In the Shadows of the Minarets

On June 7, the bombast of Turkish president Recep Tayyip Erdoğan finally caught up with him. In violation of Turkish campaigning laws, Erdoğan publicly and vehemently warned Turks of the disaster that would ensue in their country if they did not give his party, the AKP, the 367 seats in Parliament necessary to act unilaterally. Had the AKP reached this benchmark, it would have been bad for Turkey, but horrible for Christianity, which is already on life support in Turkey. Erdoğan’s grand vision was to consolidate authority in his own party so he could then change the Turkish constitution, granting himself virtually unlimited executive power. Not only did the AKP fail to gain the requisite seats, they lost seats, even falling below the threshold of 270 needed for one-party rule. For the first time since controlling the Parliament in 2002, Erdoğan and the AKP will have to share power by forming a coalition. Turkish voters made a clear statement in this election: they want to keep their secular republic.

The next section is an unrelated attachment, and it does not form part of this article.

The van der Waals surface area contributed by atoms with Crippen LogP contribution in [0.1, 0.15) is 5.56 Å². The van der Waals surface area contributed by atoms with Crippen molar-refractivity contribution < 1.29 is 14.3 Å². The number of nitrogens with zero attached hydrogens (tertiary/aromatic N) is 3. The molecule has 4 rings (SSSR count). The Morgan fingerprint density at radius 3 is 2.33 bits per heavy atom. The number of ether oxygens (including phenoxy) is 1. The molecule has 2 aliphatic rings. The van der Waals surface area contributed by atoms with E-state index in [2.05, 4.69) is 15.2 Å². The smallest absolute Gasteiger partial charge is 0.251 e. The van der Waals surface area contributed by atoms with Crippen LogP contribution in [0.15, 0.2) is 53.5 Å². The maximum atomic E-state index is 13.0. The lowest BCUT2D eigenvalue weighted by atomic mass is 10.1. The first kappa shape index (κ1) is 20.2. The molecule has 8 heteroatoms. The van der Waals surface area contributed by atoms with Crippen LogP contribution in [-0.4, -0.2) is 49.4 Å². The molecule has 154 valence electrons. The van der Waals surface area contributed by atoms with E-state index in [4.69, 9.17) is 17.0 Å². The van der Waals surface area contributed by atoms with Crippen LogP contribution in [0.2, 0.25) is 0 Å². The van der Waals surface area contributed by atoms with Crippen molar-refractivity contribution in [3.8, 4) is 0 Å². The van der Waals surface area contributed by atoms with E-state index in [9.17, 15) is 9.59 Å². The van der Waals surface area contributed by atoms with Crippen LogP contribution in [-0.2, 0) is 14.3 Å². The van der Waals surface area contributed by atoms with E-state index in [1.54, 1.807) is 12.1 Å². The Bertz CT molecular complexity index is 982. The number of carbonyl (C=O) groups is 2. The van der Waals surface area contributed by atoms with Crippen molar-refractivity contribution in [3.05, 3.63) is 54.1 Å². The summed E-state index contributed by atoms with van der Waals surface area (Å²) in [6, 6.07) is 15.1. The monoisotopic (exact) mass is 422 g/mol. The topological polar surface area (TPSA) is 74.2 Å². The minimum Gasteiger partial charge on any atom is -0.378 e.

It’s important to understand what “secular” meant in 1923 when modern Turkey was founded. It did not mean, as it does in the West, a ban on all religious expression in the public forum. It meant prohibiting the government of Turkey to acclaim Islam as the national religion. The Turkey we know today was founded by the national military hero Mustafa Kemal Atatürk who set to work immediately dismantling Islamic rule in Anatolia. Among many other reforms, Atatürk abolished the Sultanate (1922); abolished the caliphate and sharia law, ratified the constitution (1924); dispensed with the Islamic calendar in favor of the Gregorian calendar (1925); deleted the constitutional provision making Islam the national religion of Turkey (1928); adopted a modified Latin form of Turkish alphabet (1928); gave women the right to vote and hold office (1934); adopted Sunday as a legal weekly holiday (1935). For Kemal Atatürk, the Father of the Turks, secular meant, unofficially, acknowledging the place of Christianity in the volatile history of Asia Minor.